EMIR 3.0, also known as the European Market Infrastructure Regulation, is expected to introduce several changes to the current regulatory framework. One key change is the introduction of prescriptive measures that promote the relocation of clearing activities within the European Union . This will require eligible financial and non-financial counterparties to have an active account with an EU-based Central Counterparty (CCP) . Additionally, these accounts will be of quantitative nature, meaning they will involve specific ratios and/or thresholds . Overall, EMIR 3.0 aims to strengthen the financial market infrastructure and enhance transparency, while also ensuring greater stability and reducing systemic risk within the European market .
EMIR 3.0: Enhancements and Measures
The proposed EMIR 3.0 is a substantial development in European market regulation, aiming to bring about a significant shift in clearing activities within the EU, enhance EU clearing and Central Clearing Counterparties (CCPs) appeal, and modify existing regulations to retain the competitiveness of EU-based clearing.
Under EMIR 3.0, eligible financial and non-financial counterparties will be required to maintain an active account with an EU CCP. The parameters for these accounts, such as ratios or thresholds, will be handled by the
European Securities and Markets Authority (ESMA). Pillar 2 prudential requirements are also incorporated to limit excessive exposure to crucial segments of UK CCPs or other third-country CCPs.
Moreover, the framework offers incentives for increased liquidity and EU clearing attractiveness. Obligations for Clearing Members and clients include the provision of information about the opportunity to clear via EU CCPs, thereby ensuring enhanced transparency and predictability. Procedures for CCP authorisation and service extension have been simplified, and counterparty risk limits for centrally cleared derivatives for Undertakings for Collective Investment in Transferable Securities (UCITS) are removed.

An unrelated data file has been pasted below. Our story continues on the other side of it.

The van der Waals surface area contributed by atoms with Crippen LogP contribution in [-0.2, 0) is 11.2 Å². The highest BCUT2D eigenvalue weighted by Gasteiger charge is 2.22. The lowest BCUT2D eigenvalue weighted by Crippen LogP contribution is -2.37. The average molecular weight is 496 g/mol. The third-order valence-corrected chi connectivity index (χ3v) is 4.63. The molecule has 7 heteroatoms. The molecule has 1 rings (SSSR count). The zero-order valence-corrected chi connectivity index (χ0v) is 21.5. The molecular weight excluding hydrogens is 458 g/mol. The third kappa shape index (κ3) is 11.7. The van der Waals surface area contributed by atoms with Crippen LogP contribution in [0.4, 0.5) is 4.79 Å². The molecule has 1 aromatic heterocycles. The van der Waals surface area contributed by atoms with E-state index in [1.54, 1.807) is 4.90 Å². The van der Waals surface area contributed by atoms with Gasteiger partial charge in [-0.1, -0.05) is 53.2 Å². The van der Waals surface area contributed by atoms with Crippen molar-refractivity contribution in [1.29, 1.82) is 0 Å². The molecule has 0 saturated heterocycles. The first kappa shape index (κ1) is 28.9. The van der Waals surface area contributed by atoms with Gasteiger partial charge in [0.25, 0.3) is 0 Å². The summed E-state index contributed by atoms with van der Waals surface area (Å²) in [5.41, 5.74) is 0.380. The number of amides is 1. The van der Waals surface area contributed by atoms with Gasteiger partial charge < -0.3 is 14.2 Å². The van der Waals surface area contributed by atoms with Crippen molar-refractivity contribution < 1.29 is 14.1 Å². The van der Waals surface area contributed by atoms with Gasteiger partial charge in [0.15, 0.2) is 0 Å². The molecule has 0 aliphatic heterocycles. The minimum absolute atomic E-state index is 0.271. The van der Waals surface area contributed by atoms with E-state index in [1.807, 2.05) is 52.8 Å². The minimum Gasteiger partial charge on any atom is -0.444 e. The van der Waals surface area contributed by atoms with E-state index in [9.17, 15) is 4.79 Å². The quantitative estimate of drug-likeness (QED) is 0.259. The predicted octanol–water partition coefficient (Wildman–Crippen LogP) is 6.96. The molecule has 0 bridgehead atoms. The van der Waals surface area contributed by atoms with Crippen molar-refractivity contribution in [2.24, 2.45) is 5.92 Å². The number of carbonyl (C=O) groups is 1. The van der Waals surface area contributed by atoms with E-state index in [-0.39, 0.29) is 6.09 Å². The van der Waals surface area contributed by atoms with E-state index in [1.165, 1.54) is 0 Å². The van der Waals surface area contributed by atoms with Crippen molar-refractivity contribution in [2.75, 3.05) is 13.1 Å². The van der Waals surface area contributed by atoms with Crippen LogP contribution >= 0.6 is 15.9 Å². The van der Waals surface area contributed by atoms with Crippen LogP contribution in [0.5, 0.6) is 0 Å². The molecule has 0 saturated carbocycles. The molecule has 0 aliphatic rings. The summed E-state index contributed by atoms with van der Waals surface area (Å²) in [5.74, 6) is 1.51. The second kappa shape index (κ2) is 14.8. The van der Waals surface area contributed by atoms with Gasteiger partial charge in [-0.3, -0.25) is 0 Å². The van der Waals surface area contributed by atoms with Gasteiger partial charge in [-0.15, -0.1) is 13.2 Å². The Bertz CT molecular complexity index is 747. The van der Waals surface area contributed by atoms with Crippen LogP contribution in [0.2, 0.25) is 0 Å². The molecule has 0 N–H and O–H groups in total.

Implications and Legislative Review of EMIR 3.0
Existing regulations are scheduled for reassessment under EMIR 3.0. The revised framework plans to replace the current equivalence system for intragroup transactions with a negative list of certain countries. Exemptions will be made available to transactions with pension scheme arrangements in a third country if a national clearing obligation exemption exists.
EMIR 3.0 also introduces bank and public guarantees as eligible collateral for margin requirements and grants the European Commission the power to waive the requirement for
a third country to have an EMIR equivalent regulatory framework. Nonetheless, these proposed changes may limit industry-driven initiatives and be seen as overly restrictive. Policymakers now face the challenge of creating regulations that simultaneously support EU financial stability, acknowledge the intricacy of financial markets, and safeguard EU competitiveness.
Some areas, such as a permanent exemption for equity options from margin requirements, thereby aligning with jurisdictions like the U.S., remain absent in the EMIR 3.0 proposal. Now, the discussions on EMIR 3.0 are moving to the European Parliament and Member States, with the legislative review expected to last between 12 to 18 months, offering market partecipants a crucial period for engagement and preparation.
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